More About Grant Morton

I first started to show an interest in coins when I was 9 years old.
My Grandfather gave me a few old coins around this time one of them being a 1797 Cartwheel penny that his father had given to him. 

1797 Cartwheel Penny

My Grandfather was a second world war veteran having served with the Irish Guards. He had a real sense of history something which I absorbed.

This interest continued and was fostered by both my parents. On a Saturday visit to the city whilst having a counter meal at the Austral Hotel in Rundle Street I spotted a coin dealer across the road. I had a few dollars in my pocket and went to have a look. This was circa 1975.

The proprietor at that time had just received a consignment of Ancient Roman coins. I was amazed at the selection on display but also how inexpensive a coin so old could be. Almost unbelievable.

I returned to the Austral Hotel, beaming with excitement holding in my tightly clenched fist an Ancient Roman provincial tetradrachm depicting the emperor Diocletion, minted in Egypt between 284 & 305 AD. From that moment on I was hooked on the hobby of numismatics.

Roman tetradrachm

History held in your hands…. the possibilities of where that coin had been opened a whole new world of fantasy and imagination. Perhaps the emperor himself had held it. Maybe a patron off to the colosseum to watch a gladiatorial match.

Was it Pay for a day for a foot soldier in a Roman Legion encamped at the ancient capital of Egypt’s port city of Alexandria?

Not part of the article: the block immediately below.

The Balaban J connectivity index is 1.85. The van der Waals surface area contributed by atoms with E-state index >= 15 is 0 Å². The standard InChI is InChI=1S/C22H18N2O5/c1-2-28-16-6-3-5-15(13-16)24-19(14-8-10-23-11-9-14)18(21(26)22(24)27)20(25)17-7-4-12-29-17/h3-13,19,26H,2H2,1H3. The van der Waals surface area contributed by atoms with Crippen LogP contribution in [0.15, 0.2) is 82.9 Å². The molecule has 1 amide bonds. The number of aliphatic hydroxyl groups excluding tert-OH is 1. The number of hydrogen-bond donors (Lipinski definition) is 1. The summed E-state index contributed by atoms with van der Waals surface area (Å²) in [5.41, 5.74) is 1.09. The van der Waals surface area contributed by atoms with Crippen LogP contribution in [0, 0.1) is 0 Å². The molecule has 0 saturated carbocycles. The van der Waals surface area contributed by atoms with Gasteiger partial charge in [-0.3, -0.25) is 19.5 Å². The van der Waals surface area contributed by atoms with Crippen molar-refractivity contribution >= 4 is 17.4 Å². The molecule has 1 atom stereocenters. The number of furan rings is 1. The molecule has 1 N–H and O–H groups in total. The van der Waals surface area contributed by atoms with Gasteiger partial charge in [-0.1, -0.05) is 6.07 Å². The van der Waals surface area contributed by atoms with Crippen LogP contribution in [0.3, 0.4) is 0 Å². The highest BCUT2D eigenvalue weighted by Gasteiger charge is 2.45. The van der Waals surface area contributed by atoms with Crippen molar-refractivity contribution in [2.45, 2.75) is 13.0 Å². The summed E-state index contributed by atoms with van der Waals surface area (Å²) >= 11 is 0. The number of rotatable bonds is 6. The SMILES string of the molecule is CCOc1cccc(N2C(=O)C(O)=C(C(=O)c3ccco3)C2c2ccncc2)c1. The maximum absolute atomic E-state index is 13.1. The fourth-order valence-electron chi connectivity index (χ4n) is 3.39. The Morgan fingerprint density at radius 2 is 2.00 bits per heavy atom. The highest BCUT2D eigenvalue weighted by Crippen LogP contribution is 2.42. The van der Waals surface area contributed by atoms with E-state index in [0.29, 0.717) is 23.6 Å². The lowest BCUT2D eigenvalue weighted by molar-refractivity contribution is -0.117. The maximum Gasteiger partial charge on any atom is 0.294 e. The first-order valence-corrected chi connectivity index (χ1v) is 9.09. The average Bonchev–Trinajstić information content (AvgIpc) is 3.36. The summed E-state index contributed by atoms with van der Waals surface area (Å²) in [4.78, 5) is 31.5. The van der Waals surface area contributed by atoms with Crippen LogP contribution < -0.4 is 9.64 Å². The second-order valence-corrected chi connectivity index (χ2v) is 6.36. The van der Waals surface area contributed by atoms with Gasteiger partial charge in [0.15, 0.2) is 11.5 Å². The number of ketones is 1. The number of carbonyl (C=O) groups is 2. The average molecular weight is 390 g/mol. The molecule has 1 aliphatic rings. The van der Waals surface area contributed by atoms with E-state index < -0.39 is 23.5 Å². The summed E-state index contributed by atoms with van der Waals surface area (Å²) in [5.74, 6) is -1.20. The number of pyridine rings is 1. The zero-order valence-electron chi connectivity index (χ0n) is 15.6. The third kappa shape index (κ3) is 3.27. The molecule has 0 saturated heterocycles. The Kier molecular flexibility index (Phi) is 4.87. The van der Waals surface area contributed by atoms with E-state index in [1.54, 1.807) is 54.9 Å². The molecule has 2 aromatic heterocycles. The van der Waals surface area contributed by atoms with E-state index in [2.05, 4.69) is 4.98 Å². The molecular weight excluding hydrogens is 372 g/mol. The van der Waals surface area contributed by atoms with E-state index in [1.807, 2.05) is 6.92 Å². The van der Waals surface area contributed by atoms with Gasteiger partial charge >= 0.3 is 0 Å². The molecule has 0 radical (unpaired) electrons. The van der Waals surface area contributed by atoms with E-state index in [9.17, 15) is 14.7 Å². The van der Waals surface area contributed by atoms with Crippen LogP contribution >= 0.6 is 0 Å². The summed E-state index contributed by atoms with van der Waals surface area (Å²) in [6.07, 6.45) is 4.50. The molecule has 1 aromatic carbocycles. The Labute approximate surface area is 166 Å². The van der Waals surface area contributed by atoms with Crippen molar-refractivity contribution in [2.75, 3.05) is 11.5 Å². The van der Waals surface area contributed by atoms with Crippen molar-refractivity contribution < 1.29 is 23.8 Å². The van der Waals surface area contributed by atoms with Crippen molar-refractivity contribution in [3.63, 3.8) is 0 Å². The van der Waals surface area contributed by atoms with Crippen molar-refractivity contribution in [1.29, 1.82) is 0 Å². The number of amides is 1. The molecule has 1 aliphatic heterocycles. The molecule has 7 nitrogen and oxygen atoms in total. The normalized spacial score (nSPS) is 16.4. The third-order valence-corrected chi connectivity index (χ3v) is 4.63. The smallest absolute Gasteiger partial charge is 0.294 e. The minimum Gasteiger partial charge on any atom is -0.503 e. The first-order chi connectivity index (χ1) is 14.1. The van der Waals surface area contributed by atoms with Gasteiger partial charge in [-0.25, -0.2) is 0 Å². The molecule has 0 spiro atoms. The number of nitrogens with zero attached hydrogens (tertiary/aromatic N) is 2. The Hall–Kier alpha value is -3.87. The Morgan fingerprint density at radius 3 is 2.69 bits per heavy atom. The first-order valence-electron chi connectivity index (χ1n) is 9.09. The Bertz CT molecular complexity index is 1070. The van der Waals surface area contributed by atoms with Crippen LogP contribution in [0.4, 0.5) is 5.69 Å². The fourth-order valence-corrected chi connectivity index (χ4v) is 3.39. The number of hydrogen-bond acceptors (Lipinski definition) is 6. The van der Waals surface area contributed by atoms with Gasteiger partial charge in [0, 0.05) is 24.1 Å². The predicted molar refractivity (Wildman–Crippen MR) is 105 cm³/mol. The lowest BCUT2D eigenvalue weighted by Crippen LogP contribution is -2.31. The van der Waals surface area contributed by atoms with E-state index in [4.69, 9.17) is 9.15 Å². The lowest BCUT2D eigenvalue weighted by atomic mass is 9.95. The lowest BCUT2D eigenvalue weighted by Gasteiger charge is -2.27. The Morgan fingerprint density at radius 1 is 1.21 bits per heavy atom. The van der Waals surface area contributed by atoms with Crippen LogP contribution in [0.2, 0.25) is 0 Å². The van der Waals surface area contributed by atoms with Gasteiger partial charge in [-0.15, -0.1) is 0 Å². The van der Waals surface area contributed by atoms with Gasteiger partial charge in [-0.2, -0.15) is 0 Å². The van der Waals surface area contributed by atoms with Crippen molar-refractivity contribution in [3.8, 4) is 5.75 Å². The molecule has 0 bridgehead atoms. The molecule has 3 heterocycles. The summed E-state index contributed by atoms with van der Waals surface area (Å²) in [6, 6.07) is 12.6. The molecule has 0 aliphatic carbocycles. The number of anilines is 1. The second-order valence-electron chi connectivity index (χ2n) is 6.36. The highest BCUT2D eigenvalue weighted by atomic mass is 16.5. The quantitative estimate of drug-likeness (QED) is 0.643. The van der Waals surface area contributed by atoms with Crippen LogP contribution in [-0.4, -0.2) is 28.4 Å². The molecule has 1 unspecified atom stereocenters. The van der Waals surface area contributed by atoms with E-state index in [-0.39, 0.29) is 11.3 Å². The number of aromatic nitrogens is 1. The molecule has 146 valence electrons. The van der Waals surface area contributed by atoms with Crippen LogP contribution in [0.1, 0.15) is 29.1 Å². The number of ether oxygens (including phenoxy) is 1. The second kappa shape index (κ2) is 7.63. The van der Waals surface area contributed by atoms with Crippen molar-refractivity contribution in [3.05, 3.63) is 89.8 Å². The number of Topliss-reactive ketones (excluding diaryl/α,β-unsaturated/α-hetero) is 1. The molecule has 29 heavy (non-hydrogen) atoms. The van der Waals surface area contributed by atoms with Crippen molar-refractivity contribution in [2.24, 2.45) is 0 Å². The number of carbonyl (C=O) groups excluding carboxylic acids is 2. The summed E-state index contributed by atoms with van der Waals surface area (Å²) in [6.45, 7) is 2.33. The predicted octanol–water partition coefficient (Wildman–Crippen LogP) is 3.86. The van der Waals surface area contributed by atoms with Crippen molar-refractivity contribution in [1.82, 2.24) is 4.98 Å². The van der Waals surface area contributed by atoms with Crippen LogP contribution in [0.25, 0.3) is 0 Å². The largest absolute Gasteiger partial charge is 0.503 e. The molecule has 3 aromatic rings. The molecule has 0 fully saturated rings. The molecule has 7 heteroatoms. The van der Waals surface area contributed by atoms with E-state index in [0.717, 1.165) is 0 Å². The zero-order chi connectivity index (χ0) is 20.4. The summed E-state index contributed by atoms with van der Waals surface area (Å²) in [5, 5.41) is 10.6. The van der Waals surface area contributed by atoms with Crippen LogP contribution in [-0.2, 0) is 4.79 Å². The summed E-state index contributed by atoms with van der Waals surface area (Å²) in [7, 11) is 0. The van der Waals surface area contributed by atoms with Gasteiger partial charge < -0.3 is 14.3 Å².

These historical items are the visual and tactile “twitter” feeds of their time where the skill of the master engraver depicted the events of the day announcing to the world the exploits of their leaders.

It is through coins that we can see the social history and political mood of the day and if not for their existence and the messages they displayed much history may well have been lost.

My interest only grew, and I worked Saturday mornings at the Rundle Street dealer’s shop. Renumeration was always by way of an historic coin. When the end of my schooling was approaching there were a few options I was considering, Navy clearance diver, marine archaeologist and interestingly an undertaker.

This was all thrown out with the offer of full-time employment as a numismatist in late 1977 at the same Rundle Street coin store. With the blessing of my parents off I went. My apprenticeship began that day and continues to this day.

You can never know all there is to know about numismatics.

After 43 years at the helm of a busy city shop it was time to get out from behind the counter.

I am now available by appointment to discuss your buying and selling needs. After more than 40 years in the business I have extensive contacts both here and abroad in all aspects of coinsbanknotes, and medals.